Legal Encounter #1
In scenario number one Pat was discharged for 30 days of severance pay without any written notice of unsatisfactory performance or a corrective action plan. This scenario shows that a contract can exist between Pat and New Corp based on their implied policies or procedures that are like the ones mentioned in the employee handbook that Pat received when hired. This reason gives Pat a reason to sue due to breach of contract. The handbook states that the employee will be notified or given a corrective action plan if the employee’s performance is unsatisfactory. If the employee does not improve by the mentioned date then termination can follow. The Supreme Court has stated with civil rights laws that an employee cannot be discharged from using their rights of free speech. For NewCorp it seems pretty simple that they need to mediate or offer a settlement to Pat because they violated his rights, and he has a strong case. By using ADR methods or settling out of court they would save money on court costs, legal counsel, bad public relations, and all that accompanies a lawsuit. Legal Encounter #2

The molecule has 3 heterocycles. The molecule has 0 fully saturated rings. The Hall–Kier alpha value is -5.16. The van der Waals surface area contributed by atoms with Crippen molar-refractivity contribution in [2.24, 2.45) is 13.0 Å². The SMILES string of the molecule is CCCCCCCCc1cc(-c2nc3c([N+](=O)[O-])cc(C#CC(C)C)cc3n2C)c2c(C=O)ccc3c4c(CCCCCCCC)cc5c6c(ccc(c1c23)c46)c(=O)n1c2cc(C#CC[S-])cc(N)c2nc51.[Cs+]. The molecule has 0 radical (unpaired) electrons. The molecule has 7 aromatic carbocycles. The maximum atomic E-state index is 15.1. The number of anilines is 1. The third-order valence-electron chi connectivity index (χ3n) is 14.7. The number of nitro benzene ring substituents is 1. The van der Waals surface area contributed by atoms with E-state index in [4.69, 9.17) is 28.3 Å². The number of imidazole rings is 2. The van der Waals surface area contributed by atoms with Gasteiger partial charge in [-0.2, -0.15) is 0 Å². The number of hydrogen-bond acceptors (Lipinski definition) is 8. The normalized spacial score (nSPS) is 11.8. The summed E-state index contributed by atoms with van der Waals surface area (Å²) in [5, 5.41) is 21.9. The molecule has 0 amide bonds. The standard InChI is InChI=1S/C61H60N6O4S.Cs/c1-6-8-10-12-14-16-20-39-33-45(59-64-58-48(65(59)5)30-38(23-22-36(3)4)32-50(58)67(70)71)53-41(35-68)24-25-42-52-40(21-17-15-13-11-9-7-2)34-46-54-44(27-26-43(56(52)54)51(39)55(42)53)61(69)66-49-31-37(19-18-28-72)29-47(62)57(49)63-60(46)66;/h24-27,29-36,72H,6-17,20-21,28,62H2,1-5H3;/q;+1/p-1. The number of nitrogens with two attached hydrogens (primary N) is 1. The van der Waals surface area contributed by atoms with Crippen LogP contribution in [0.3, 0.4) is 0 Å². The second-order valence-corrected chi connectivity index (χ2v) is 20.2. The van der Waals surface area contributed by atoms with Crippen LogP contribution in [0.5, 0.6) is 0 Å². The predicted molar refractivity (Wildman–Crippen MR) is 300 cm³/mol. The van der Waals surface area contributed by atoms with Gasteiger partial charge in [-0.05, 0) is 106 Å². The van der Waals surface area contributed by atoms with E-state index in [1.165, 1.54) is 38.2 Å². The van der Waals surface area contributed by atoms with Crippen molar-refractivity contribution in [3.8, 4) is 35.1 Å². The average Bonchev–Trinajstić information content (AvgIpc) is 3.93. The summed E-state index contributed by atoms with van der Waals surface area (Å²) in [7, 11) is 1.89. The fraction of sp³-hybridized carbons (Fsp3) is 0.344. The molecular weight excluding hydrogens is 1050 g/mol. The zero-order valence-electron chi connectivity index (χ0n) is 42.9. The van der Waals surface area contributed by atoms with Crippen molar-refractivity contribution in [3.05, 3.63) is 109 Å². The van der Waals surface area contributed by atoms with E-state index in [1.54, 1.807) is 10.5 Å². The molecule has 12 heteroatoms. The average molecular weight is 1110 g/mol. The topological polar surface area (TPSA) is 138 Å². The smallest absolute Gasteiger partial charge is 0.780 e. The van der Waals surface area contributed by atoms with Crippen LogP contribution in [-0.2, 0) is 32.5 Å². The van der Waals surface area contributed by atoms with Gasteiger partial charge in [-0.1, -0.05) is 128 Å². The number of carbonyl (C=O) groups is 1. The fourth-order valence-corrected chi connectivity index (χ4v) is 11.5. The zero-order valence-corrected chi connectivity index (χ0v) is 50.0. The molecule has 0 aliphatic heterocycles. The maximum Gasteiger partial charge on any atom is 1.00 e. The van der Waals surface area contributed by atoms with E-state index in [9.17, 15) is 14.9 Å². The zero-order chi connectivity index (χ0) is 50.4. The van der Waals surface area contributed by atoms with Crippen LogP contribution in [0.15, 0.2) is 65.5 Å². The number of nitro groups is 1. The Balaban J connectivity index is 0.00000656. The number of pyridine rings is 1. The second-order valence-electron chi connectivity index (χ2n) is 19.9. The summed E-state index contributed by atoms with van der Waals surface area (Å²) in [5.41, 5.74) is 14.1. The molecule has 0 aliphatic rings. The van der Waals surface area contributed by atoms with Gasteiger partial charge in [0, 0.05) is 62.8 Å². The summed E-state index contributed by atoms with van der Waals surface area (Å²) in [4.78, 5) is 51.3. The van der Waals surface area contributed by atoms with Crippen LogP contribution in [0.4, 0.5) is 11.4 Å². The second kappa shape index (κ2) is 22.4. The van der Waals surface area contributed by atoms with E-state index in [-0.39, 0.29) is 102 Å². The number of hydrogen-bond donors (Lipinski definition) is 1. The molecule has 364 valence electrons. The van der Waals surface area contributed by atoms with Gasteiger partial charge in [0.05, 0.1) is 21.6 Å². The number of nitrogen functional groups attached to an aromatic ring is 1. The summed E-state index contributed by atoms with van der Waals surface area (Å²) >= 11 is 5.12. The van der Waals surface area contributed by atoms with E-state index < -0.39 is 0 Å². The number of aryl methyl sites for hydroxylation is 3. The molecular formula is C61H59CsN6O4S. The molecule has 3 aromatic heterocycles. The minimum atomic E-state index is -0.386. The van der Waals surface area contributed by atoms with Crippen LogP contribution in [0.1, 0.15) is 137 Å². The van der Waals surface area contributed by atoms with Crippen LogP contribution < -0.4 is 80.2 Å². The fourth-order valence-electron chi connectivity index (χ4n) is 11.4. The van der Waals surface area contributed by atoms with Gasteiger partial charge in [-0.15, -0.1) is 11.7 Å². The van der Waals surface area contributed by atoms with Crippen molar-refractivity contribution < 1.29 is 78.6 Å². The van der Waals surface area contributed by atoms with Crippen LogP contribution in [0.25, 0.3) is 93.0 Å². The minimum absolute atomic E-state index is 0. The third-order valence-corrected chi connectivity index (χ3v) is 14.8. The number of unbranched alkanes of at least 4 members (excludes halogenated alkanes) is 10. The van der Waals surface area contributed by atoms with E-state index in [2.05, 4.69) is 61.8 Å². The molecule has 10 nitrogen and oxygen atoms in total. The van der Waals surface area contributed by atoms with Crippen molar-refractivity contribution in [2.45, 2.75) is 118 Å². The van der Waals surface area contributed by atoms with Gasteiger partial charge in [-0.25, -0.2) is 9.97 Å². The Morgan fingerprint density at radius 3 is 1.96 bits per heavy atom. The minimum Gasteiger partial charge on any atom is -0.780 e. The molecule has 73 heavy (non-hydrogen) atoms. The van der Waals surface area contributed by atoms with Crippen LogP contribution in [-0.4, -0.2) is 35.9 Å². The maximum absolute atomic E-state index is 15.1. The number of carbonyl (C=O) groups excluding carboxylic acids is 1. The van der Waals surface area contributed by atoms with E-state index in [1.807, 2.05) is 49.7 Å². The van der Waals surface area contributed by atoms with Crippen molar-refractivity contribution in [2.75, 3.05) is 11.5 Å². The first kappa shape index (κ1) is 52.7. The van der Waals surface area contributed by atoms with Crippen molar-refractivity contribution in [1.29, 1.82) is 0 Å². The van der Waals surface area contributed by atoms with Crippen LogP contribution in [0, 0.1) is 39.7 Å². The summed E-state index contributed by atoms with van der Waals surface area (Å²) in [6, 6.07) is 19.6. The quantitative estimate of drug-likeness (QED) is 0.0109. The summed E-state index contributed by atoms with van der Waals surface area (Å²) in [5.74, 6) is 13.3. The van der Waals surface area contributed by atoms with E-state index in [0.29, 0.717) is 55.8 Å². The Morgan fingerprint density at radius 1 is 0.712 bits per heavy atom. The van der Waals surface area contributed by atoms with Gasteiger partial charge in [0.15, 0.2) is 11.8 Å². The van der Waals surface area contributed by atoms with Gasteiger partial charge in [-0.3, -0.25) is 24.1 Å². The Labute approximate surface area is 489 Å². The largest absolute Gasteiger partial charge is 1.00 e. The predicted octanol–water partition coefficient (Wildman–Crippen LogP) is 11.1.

In scenario number two there is an encounter involving sexual harassment. Sam is the boss and Paula is the employee, at one time they dated but Paula eventually ended the relationship. After the relationship ended then Paula tried to transfer departments, but Sam blocked the transfer and continued unwelcoming advancements towards Paula. Under the definition of sexual harassment this falls under the category. The Civil Rights Act of 1964 prohibits sexual harassment and this includes a work environment that is offensive, hostile, or intimidating. Ultimately this is what needs to determine if the employer is liable. To minimize their liability they need to have an anti-harassment policy, complaint policies, inform the employees of the anti-harassment policies, and other factors that the court will hold relevant. Legal Encounter #3
NewCorp employed Paul as a...
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